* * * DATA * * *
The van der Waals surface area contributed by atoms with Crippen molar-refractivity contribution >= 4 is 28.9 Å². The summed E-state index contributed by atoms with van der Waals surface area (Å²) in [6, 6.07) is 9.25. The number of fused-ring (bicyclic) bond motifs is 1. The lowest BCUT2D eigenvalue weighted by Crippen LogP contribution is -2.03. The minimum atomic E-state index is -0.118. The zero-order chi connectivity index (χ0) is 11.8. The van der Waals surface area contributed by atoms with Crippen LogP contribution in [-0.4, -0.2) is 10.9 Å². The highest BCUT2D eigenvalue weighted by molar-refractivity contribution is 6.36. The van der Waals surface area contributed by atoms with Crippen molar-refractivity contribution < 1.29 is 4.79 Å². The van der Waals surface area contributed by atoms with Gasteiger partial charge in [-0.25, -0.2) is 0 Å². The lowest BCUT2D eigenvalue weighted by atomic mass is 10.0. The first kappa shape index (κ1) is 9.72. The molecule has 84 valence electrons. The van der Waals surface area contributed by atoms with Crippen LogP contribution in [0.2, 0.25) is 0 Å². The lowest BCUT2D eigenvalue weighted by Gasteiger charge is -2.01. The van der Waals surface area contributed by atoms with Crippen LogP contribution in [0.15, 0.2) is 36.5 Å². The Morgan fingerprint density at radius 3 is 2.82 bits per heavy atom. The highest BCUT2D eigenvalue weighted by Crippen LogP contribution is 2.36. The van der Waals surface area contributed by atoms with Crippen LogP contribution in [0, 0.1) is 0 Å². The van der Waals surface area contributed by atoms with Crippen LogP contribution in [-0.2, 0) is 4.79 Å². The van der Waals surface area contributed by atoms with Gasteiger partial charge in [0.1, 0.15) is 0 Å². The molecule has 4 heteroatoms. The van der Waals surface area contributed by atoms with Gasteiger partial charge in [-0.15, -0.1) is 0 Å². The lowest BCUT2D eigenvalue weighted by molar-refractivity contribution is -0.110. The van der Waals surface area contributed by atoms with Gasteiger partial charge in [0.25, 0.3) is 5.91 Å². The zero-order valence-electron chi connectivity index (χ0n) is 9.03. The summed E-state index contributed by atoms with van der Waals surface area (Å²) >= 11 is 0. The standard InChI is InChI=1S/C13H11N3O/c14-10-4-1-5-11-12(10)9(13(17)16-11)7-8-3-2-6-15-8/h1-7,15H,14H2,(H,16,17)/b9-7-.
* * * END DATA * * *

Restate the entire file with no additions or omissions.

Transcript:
The van der Waals surface area contributed by atoms with Crippen molar-refractivity contribution >= 4 is 28.9 Å². The summed E-state index contributed by atoms with van der Waals surface area (Å²) in [6, 6.07) is 9.25. The number of fused-ring (bicyclic) bond motifs is 1. The lowest BCUT2D eigenvalue weighted by Crippen LogP contribution is -2.03. The minimum atomic E-state index is -0.118. The zero-order chi connectivity index (χ0) is 11.8. The van der Waals surface area contributed by atoms with Crippen LogP contribution in [-0.4, -0.2) is 10.9 Å². The highest BCUT2D eigenvalue weighted by molar-refractivity contribution is 6.36. The van der Waals surface area contributed by atoms with Crippen molar-refractivity contribution < 1.29 is 4.79 Å². The van der Waals surface area contributed by atoms with Gasteiger partial charge in [-0.25, -0.2) is 0 Å². The lowest BCUT2D eigenvalue weighted by atomic mass is 10.0. The first kappa shape index (κ1) is 9.72. The molecule has 84 valence electrons. The van der Waals surface area contributed by atoms with Crippen LogP contribution in [0.2, 0.25) is 0 Å². The lowest BCUT2D eigenvalue weighted by Gasteiger charge is -2.01. The van der Waals surface area contributed by atoms with Crippen LogP contribution in [0.15, 0.2) is 36.5 Å². The Morgan fingerprint density at radius 3 is 2.82 bits per heavy atom. The highest BCUT2D eigenvalue weighted by Crippen LogP contribution is 2.36. The van der Waals surface area contributed by atoms with Crippen LogP contribution in [0, 0.1) is 0 Å². The van der Waals surface area contributed by atoms with Crippen LogP contribution in [-0.2, 0) is 4.79 Å². The van der Waals surface area contributed by atoms with Gasteiger partial charge in [0.1, 0.15) is 0 Å². The molecule has 4 heteroatoms. The van der Waals surface area contributed by atoms with Gasteiger partial charge in [-0.15, -0.1) is 0 Å². The lowest BCUT2D eigenvalue weighted by molar-refractivity contribution is -0.110. The van der Waals surface area contributed by atoms with Gasteiger partial charge in [0.25, 0.3) is 5.91 Å². The zero-order valence-electron chi connectivity index (χ0n) is 9.03. The summed E-state index contributed by atoms with van der Waals surface area (Å²) >= 11 is 0. The standard InChI is InChI=1S/C13H11N3O/c14-10-4-1-5-11-12(10)9(13(17)16-11)7-8-3-2-6-15-8/h1-7,15H,14H2,(H,16,17)/b9-7-.